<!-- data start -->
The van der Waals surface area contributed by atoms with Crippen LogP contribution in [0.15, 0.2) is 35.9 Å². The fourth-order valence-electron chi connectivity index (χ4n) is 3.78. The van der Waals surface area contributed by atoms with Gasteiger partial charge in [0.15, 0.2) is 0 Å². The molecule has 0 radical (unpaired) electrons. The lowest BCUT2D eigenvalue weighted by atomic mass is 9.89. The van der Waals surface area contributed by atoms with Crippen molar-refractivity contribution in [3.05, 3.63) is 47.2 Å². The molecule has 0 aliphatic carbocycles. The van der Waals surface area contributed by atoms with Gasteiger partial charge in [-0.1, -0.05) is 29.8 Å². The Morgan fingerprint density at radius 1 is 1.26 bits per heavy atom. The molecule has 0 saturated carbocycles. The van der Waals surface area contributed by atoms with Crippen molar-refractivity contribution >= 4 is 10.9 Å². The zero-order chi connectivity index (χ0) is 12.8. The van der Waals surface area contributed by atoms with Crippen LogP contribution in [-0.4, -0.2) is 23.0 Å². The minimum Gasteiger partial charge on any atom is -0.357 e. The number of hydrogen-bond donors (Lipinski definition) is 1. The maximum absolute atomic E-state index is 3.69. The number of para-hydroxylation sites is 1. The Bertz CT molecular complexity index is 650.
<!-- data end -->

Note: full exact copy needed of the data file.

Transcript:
The van der Waals surface area contributed by atoms with Crippen LogP contribution in [0.15, 0.2) is 35.9 Å². The fourth-order valence-electron chi connectivity index (χ4n) is 3.78. The van der Waals surface area contributed by atoms with Gasteiger partial charge in [0.15, 0.2) is 0 Å². The molecule has 0 radical (unpaired) electrons. The lowest BCUT2D eigenvalue weighted by atomic mass is 9.89. The van der Waals surface area contributed by atoms with Crippen molar-refractivity contribution in [3.05, 3.63) is 47.2 Å². The molecule has 0 aliphatic carbocycles. The van der Waals surface area contributed by atoms with Gasteiger partial charge in [-0.1, -0.05) is 29.8 Å². The Morgan fingerprint density at radius 1 is 1.26 bits per heavy atom. The molecule has 0 saturated carbocycles. The van der Waals surface area contributed by atoms with Crippen molar-refractivity contribution >= 4 is 10.9 Å². The zero-order chi connectivity index (χ0) is 12.8. The van der Waals surface area contributed by atoms with Crippen LogP contribution in [-0.4, -0.2) is 23.0 Å². The minimum Gasteiger partial charge on any atom is -0.357 e. The number of hydrogen-bond donors (Lipinski definition) is 1. The maximum absolute atomic E-state index is 3.69. The number of para-hydroxylation sites is 1. The Bertz CT molecular complexity index is 650.